Tag Archives: maps

A Travel Query for the Hive Mind

Mother Jones

Ben Cawthra/Rex Shutterstock via ZUMA

OK, hive mind, I have a question for you. My sister is heading to London later this year, and this time she has a shiny new iPhone to take with her. She’s on T-Mobile, so allegedly she’ll have access to calling, texting, and low-speed data without doing anything. So here’s one plan:

Download the maps she needs before she leaves.
Rely on T-Mobile for calling and texting.
Use WiFi whenever she’s at the hotel, in a coffee shop, etc.
Register for The Cloud, and use that when she’s out and about.
When all else fails, use T-Mobile’s low-speed data.


Buy a SIM when she gets there and use local calling, texting, and high-speed internet.

Do I have any T-Mobile readers who have been to London lately? What’s the dope? What do you think her best alternative is?

UPDATE: Thanks everyone! It sounds like T-Mobile’s native service works pretty well.

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A Travel Query for the Hive Mind

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This Map Shows the Freddie Gray Protests Across the Country

Mother Jones

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Thousands took to the streets in Baltimore earlier this week following the funeral of 25-year-old Freddie Gray, a black man who died after his spine was nearly severed while riding in a police van. Demonstrators have also gathered in New York, Philadelphia, Washington D.C., and nearly a dozen other cities. Baltimore State’s Attorney Marilyn Mosby announced Friday that the six officers involved in Gray’s death will face criminal charges. Protests are planned around the country through the weekend.

Here’s a map of the latest demonstrations (tell us if we’ve missed any):

New York City



Los Angeles




San Diego



Albequerque, New Mexico

Washington, D.C.

Ferguson, Missouri


San Antonio


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This Map Shows the Freddie Gray Protests Across the Country

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These Maps Show Why We Keep Electing Climate Change Deniers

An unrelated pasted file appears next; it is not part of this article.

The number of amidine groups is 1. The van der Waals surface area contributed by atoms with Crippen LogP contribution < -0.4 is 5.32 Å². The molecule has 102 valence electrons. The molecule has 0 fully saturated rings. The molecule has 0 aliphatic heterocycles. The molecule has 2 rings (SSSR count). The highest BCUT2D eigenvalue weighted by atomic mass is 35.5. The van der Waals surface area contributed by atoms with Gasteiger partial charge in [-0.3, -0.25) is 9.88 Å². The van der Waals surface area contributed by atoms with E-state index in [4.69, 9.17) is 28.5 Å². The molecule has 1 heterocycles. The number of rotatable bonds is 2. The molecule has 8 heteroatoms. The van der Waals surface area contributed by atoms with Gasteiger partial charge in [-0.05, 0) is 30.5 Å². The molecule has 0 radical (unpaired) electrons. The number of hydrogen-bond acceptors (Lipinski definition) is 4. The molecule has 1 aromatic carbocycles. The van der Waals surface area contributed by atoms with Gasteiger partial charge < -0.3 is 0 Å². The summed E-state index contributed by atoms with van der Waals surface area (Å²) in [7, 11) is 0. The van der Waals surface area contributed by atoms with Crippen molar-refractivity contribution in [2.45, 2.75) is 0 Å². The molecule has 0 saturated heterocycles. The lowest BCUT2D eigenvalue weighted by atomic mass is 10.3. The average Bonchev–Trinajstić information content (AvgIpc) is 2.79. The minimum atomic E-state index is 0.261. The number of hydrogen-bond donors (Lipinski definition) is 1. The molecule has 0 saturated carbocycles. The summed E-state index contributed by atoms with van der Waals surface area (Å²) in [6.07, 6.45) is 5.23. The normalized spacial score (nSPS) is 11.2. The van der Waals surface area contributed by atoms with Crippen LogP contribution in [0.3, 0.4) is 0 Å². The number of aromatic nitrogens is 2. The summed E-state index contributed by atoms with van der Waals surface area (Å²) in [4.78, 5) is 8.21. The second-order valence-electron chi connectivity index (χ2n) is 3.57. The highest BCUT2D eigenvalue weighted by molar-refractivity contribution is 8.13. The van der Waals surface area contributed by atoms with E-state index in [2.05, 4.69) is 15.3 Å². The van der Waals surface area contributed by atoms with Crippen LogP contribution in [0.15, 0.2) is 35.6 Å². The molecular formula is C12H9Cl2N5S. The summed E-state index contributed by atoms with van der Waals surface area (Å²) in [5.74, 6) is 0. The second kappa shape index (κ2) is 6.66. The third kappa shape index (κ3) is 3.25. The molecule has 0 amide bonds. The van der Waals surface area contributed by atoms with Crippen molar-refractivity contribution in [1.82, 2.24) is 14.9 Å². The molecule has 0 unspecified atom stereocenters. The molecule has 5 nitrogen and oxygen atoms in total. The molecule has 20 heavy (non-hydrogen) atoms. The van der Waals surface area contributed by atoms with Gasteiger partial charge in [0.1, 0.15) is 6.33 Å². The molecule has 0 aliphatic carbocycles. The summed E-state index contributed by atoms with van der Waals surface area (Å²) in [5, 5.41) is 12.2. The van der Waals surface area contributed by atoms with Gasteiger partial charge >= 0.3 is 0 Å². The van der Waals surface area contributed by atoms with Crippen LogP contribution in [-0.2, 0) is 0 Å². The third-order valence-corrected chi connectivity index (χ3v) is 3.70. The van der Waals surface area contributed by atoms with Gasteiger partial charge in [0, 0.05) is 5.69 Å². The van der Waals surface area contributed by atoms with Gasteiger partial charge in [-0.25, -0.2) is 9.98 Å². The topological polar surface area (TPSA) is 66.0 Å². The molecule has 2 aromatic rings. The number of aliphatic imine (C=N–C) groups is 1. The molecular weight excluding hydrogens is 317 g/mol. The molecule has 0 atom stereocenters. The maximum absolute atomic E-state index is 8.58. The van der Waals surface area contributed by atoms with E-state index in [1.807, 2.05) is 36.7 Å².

Mother Jones

One of the most significant obstacles to addressing climate change is the fact that huge numbers of US politicians reject the overwhelming scientific consensus that humans are warming the planet. Why does the situation persist? How can a senator who (literally) holds up a snowball as evidence that global warming is a hoax keep winning reelection? How can someone who declares himself a climate “skeptic” be a front-runner for the GOP presidential nomination? As newly released research from the Yale Project on Climate Change Communication makes painfully clear, GOP climate deniers actually hold views that are quite similar to those of the voters who elect them.

The Yale research is based on data from more than 13,000 survey responses since 2008. It estimates that nationwide, just 48 percent of people agree with the scientific consensus that global warming is caused “mostly” by humans. While other recent polls have found a somewhat higher percentage who say they believe humans are causing the planet to warm, Yale’s numbers are not a good sign for those—like billionaire activist Tom Steyer—who are trying to turn climate change denial into a disqualifying political position.

Things look even more discouraging when you use the researchers’ snazzy interactive maps to break down the estimates by congressional district. The blue districts on the map below are places where the researchers’ statistical model predicts that fewer than half of respondents believe that humans are primarily responsible for climate change. Yellow/orange districts are places where at least half of respondents accept the scientific consensus. As you can see, there’s an awful lot of blue—according to the data, 58 percent of US congressional districts have majorities that don’t accept the climate science.

Yale Project on Climate Change Communication

The margin of error on the data makes it impossible to rank with certainty the districts with the most climate denial. Still, the two darker blue portions on the map are noteworthy—these are the only congressional districts in the country in which under 40 percent of residents are estimated to accept the scientific consensus. Texas’ 1st District (where 38 percent believe the science) is represented by Louie Gohmert, a Republican who thinks that the world “may be cooling” and that the rising level of carbon dioxide is a good thing because it will mean “more plants.” Alabama’s 4th District (39 percent believe climate science) is represented by Republican Robert Aderholt, who has argued that “Earth is currently in a natural warming cycle rather than a man-made climate change.” And it’s hard to see on the map, but California’s 12th District has the highest percentage of residents projected to believe that humans are causing climate change—65 percent. That district is in San Francisco, and it’s represented by House Democratic Leader Nancy Pelosi.